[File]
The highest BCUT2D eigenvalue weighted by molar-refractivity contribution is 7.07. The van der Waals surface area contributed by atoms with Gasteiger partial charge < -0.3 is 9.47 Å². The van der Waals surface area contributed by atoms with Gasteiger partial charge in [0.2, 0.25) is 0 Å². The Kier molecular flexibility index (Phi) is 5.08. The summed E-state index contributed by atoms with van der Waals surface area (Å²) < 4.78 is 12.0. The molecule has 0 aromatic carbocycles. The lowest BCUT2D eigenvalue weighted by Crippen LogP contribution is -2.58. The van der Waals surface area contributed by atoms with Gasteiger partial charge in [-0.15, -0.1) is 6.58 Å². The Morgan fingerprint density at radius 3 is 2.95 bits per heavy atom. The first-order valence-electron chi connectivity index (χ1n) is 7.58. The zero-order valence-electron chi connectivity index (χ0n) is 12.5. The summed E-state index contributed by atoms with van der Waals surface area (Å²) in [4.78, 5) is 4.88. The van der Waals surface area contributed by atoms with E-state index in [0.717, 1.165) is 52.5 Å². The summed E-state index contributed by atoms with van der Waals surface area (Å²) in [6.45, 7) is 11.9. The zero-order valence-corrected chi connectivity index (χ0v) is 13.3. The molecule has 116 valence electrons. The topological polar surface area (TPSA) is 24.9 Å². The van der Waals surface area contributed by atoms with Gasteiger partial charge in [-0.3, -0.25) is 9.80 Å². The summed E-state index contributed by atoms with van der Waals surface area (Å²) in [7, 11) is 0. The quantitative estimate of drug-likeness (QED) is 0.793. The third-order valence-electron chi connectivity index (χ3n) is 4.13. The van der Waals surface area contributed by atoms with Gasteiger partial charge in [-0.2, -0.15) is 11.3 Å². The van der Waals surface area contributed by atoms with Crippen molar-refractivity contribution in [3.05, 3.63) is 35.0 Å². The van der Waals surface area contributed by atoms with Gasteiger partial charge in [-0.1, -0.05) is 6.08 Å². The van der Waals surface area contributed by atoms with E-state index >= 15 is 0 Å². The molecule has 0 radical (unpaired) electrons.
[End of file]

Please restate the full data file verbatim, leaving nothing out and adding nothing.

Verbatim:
The highest BCUT2D eigenvalue weighted by molar-refractivity contribution is 7.07. The van der Waals surface area contributed by atoms with Gasteiger partial charge < -0.3 is 9.47 Å². The van der Waals surface area contributed by atoms with Gasteiger partial charge in [0.2, 0.25) is 0 Å². The Kier molecular flexibility index (Phi) is 5.08. The summed E-state index contributed by atoms with van der Waals surface area (Å²) < 4.78 is 12.0. The molecule has 0 aromatic carbocycles. The lowest BCUT2D eigenvalue weighted by Crippen LogP contribution is -2.58. The van der Waals surface area contributed by atoms with Gasteiger partial charge in [-0.15, -0.1) is 6.58 Å². The Morgan fingerprint density at radius 3 is 2.95 bits per heavy atom. The first-order valence-electron chi connectivity index (χ1n) is 7.58. The zero-order valence-electron chi connectivity index (χ0n) is 12.5. The summed E-state index contributed by atoms with van der Waals surface area (Å²) in [4.78, 5) is 4.88. The van der Waals surface area contributed by atoms with E-state index in [0.717, 1.165) is 52.5 Å². The summed E-state index contributed by atoms with van der Waals surface area (Å²) in [6.45, 7) is 11.9. The zero-order valence-corrected chi connectivity index (χ0v) is 13.3. The molecule has 116 valence electrons. The topological polar surface area (TPSA) is 24.9 Å². The van der Waals surface area contributed by atoms with Gasteiger partial charge in [-0.3, -0.25) is 9.80 Å². The summed E-state index contributed by atoms with van der Waals surface area (Å²) in [7, 11) is 0. The quantitative estimate of drug-likeness (QED) is 0.793. The third-order valence-electron chi connectivity index (χ3n) is 4.13. The van der Waals surface area contributed by atoms with Gasteiger partial charge in [-0.2, -0.15) is 11.3 Å². The van der Waals surface area contributed by atoms with Crippen molar-refractivity contribution in [3.05, 3.63) is 35.0 Å². The van der Waals surface area contributed by atoms with Gasteiger partial charge in [-0.1, -0.05) is 6.08 Å². The van der Waals surface area contributed by atoms with E-state index >= 15 is 0 Å². The molecule has 0 radical (unpaired) electrons.